Future Tense

Of Course Racist Commenters Flooded the YouTube Livestream of a Congressional Hearing on White Nationalism

YouTube logos.
The comment section for the livestream was overrun by racist trolls. Nicolas Asfouri/AFP/Getty Images

Just half an hour in, YouTube disabled the comments section on the livestream of the House Judiciary Committee’s Tuesday hearing on white nationalism and hate crimes after it was overrun by racist trolls.

Before the hearing had even started, users began flooding the comments of the House’s official stream with jokes about hate crimes and accusations that Jewish people had engineered the hearing. Some defended white nationalism. The bigoted rhetoric became even more extreme once the witnesses began giving their opening statements.

When Eileen Hershenov, a senior vice president for the Anti-Defamation League, gave the first set of remarks, trolls ridiculed her heritage and claimed she was lying under oath. Perhaps the worst comments came when the next witness, Mohammad Abu-Salha, described the pain of losing his two daughters at the hands of a man who had expressed anti-Muslim sentiments online. Trolls spuriously accused Abu-Salha’s family of being terrorists and spun conspiracy theories that he was an actor reading a script written by Jewish people in Hollywood. Others mocked his deceased daughters with Islamophobic epithets and blamed their deaths on him.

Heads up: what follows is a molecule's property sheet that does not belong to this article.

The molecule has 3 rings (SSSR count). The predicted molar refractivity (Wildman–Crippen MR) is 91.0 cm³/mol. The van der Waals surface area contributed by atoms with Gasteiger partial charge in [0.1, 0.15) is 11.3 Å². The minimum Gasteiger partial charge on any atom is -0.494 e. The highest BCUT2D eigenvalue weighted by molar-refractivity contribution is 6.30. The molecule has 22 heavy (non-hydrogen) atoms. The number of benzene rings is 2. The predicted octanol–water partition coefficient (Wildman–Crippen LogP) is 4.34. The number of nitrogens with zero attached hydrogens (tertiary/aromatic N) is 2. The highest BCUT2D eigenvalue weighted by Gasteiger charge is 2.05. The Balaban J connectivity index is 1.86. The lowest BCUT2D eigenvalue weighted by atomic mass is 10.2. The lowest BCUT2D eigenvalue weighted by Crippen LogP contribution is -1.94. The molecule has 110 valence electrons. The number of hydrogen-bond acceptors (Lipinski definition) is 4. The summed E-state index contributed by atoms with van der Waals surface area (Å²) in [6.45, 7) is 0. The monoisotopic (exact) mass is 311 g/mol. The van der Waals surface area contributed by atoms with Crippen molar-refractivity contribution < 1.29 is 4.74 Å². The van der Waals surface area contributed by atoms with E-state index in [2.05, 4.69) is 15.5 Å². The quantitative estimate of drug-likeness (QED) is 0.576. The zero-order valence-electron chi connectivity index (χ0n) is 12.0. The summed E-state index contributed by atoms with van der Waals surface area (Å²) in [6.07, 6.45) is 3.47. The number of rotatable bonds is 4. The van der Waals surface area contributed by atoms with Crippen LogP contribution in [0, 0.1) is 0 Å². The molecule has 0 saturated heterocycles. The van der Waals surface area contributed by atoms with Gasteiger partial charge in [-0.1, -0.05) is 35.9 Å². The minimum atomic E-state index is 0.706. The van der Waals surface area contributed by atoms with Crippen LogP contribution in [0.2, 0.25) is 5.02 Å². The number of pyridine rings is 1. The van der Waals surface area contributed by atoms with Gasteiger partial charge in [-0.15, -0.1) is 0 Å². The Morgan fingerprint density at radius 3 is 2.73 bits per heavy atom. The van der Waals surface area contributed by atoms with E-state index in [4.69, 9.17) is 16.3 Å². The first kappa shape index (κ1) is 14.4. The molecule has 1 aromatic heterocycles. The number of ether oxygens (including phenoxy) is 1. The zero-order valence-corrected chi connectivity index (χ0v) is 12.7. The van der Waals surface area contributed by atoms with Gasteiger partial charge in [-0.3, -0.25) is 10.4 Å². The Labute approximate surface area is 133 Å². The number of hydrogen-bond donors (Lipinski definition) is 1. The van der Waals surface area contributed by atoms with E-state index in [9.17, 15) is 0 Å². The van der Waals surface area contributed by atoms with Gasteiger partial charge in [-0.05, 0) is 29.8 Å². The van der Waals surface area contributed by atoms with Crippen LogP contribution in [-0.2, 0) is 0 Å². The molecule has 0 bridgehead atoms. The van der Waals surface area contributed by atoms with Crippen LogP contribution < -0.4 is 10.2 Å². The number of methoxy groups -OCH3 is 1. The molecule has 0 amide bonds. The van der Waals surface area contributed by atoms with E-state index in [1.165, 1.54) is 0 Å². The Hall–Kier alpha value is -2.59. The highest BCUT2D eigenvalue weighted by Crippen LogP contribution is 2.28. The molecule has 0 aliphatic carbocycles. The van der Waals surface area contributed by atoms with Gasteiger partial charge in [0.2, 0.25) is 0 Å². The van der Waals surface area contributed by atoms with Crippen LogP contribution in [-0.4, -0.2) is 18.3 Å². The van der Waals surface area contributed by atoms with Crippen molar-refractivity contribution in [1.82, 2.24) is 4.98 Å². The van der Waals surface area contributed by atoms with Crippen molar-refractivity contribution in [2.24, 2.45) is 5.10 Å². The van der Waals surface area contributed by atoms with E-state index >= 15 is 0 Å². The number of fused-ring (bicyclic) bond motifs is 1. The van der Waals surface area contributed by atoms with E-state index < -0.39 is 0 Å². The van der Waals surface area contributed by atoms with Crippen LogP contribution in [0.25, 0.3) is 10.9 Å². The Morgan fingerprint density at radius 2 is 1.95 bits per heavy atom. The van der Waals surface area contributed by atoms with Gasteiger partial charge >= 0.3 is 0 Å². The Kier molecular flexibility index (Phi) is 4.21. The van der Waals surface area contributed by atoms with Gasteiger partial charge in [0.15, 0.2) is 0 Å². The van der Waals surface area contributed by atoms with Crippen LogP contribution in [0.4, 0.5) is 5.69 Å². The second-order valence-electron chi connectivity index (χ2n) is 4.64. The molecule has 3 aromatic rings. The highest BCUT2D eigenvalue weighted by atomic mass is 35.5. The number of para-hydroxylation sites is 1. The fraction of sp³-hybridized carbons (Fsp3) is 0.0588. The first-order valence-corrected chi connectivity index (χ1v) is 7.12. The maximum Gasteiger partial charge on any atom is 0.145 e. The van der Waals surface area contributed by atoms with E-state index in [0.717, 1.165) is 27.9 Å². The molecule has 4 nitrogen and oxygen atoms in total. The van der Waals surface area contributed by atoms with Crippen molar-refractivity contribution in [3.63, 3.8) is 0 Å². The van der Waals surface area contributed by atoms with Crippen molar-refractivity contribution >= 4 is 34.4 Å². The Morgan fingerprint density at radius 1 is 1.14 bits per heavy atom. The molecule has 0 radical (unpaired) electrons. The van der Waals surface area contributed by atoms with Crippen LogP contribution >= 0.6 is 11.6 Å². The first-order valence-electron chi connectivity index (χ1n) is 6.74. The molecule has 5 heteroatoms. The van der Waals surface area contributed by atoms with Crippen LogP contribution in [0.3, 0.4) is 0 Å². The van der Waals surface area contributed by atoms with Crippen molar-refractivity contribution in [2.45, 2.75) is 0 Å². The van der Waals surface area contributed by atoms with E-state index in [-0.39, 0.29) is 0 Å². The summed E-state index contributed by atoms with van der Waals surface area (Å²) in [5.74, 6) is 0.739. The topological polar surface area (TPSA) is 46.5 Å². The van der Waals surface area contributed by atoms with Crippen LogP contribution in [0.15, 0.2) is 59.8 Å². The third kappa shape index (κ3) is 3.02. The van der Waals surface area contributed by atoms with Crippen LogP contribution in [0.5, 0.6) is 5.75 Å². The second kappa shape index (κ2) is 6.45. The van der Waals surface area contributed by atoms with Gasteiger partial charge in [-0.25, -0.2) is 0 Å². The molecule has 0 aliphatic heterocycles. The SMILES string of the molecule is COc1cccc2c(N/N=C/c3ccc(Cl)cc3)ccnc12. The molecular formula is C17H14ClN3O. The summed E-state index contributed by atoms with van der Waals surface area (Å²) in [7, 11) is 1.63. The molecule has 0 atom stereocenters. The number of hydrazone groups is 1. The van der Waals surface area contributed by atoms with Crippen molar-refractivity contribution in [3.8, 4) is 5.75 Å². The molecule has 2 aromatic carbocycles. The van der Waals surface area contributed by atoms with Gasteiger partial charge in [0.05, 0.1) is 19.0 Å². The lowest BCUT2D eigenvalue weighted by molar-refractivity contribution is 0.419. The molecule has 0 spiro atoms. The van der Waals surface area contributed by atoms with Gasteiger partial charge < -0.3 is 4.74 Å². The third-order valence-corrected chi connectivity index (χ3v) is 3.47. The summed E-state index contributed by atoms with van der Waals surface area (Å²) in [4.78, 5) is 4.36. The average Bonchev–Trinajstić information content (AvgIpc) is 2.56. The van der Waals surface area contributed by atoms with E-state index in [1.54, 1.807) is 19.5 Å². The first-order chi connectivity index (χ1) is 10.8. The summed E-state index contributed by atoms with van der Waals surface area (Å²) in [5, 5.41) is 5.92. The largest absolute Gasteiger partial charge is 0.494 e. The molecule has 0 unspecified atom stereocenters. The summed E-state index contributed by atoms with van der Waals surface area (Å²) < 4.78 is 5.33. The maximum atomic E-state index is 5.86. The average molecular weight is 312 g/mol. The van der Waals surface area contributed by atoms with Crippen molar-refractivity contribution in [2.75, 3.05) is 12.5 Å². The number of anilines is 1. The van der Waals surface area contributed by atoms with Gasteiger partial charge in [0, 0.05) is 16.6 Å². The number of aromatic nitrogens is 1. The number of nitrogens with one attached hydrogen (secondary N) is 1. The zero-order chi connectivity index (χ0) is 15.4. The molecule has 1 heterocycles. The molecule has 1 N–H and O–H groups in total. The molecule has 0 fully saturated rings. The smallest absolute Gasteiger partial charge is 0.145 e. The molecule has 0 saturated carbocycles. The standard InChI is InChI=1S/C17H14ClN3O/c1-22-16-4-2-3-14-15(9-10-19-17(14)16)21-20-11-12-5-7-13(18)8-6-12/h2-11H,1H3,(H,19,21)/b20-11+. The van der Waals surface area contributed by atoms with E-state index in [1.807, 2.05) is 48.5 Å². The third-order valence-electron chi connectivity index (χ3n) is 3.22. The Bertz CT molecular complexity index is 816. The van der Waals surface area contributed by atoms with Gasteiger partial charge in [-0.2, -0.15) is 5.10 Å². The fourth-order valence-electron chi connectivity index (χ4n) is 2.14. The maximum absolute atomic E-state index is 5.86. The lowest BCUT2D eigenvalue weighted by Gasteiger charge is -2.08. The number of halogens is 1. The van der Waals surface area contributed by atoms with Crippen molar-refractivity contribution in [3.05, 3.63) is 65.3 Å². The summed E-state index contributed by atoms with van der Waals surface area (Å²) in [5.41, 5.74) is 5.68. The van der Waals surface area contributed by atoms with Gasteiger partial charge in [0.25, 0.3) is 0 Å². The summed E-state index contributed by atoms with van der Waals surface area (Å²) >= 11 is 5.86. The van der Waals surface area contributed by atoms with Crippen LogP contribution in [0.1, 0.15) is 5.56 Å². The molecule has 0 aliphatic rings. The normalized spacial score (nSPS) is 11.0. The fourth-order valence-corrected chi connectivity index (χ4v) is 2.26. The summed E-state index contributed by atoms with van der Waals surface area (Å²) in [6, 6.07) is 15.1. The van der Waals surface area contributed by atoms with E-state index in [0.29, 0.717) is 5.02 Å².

By the time Alexandria Walden, counsel for free expression and human rights at Google, began telling the committee that hate speech had no place on the company’s platforms, such as YouTube, the comments section for the livestream had been disabled. Comments for livestreams of the hearing by PBS NewsHour and Red Ice TV, a far-right YouTube channel, were also disabled.

A YouTube spokesperson provided a comment on the matter: “Hate speech has no place on YouTube. We’ve invested heavily in teams and technology dedicated to removing hateful comments and videos and we take action on them when flagged by our users. Due to the presence of hateful comments, we disabled comments on the livestream of today’s House Judiciary Committee hearing.”

New York Democratic Rep. Jerry Nadler, the chairman of the Judiciary Committee, brought up a Washington Post report on the racist YouTube comments later on in the hearing. “This just illustrates part of the problem we’re dealing with,” he said. Texas Rep. Louie Gohmert, a Republican who had previously suggested that people were too quick to label comments as racist, asked Nadler, “Could that be another hate hoax?” Gohmert then said he was just keeping an “open mind.”